As trucks and planes began to ellipse the need for trains in the 1970s, the federal government struggled with what to do with 270,000 miles of tracks being largely abandoned by the struggling railroad companies. In 1983, Congress came up with a brilliant solution: turn them into recreational trails. The Rails-to-Trails program, converting the nation’s abandoned railroad tracks to paths for bikers, hikers and joggers, created popular recreation trails while preserving the right of railroads to convert them back to rails at any time -- preserving the rail system for future use. Best of all, the program was essentially cost-free.
But it turns out there really is no such thing as a free lunch. According to a report in the National Law Journal this week, due to a series of court opinions over the program, the government is paying out millions of dollars each year to landowners whose property abuts the trails. When all is said and done, the legal costs could reach $500 million.
At issue is whether the program is changing the value of the landowners’ property and whether they are entitled to compensation. Those suing the government – and there are 8,000 property owners with pending claims – argue that the conversion from rail to trail constitutes a new use of their property for which they deserve compensation under the “takings” clause of the Fifth Amendment. When the railroads began building tracks across the country, rather than buy the land for the tracks they received permission to use private property for the specific purpose of running the trains – what is called an easement. The landowners argue that the original easements allowed use of their land for railroads but not for trails.
At issue in many cases is not whether trails were part of the original easement but whether they substantially alter the value of the property. In a South Carolina case brought in 2010, the federal government argued that value of the land should be calculated to include the railroad easement, so that changing it to a trail won’t significantly change the property’s value. But the plaintiffs, who won a major victory in the case, argued that the original value did not include the railroad easement, so that the trail did have a big impact on the value of their land.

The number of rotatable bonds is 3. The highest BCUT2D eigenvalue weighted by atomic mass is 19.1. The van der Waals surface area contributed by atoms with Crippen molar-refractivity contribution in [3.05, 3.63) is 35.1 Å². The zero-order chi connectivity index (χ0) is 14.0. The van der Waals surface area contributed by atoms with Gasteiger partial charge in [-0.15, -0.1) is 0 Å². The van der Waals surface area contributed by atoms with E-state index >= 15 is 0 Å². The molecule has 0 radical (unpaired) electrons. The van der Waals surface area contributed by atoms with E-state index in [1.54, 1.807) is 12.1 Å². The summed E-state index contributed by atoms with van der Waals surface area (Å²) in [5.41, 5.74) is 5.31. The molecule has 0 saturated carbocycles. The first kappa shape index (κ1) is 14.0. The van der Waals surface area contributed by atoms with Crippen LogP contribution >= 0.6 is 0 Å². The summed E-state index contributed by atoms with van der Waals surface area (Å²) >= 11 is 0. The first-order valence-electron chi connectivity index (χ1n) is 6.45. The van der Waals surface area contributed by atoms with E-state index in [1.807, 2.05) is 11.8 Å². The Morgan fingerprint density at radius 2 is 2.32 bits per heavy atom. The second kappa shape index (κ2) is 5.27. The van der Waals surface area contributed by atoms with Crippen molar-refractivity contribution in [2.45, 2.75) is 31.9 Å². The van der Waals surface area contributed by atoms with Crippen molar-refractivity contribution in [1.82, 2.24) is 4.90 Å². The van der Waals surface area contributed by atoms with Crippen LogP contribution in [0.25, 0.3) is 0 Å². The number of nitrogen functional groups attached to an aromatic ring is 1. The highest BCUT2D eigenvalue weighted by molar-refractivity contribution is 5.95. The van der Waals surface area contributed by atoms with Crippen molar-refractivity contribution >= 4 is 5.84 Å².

The amount of money at stake has given rise to an entirely new area of legal practice: takings class actions. Like in other class action suits, attorneys are entitled to fees if they win and earn sizable share of the settlement as well. The South Carolina case settled for $33.5 million, the largest yet for these cases. The lawyer who won that suit, Thomas Stewart of Kansas City, Mo., won $11 million in fees for the case. He has brought 24 cases against the program and won every time. Stewart told the National Law Journal he has more cases lined up and that "We don't bring 'em unless we can win 'em.”
Attorneys on both sides of the issue told the National Law Journal that the whole situation is flawed. "The irony is that the U.S. doesn't even get a deed,” said Andrea Ferster, general counsel for the nonprofit Rails-to-Trails Conservancy. “At the end of the day, [the claimants] still get to keep the property.”
One lawyer who has collected hundreds of thousands of dollars by representing plaintiffs in trail cases agreed. "Why should U.S. taxpayers have to fund the acquisition of property the federal government doesn't even own?"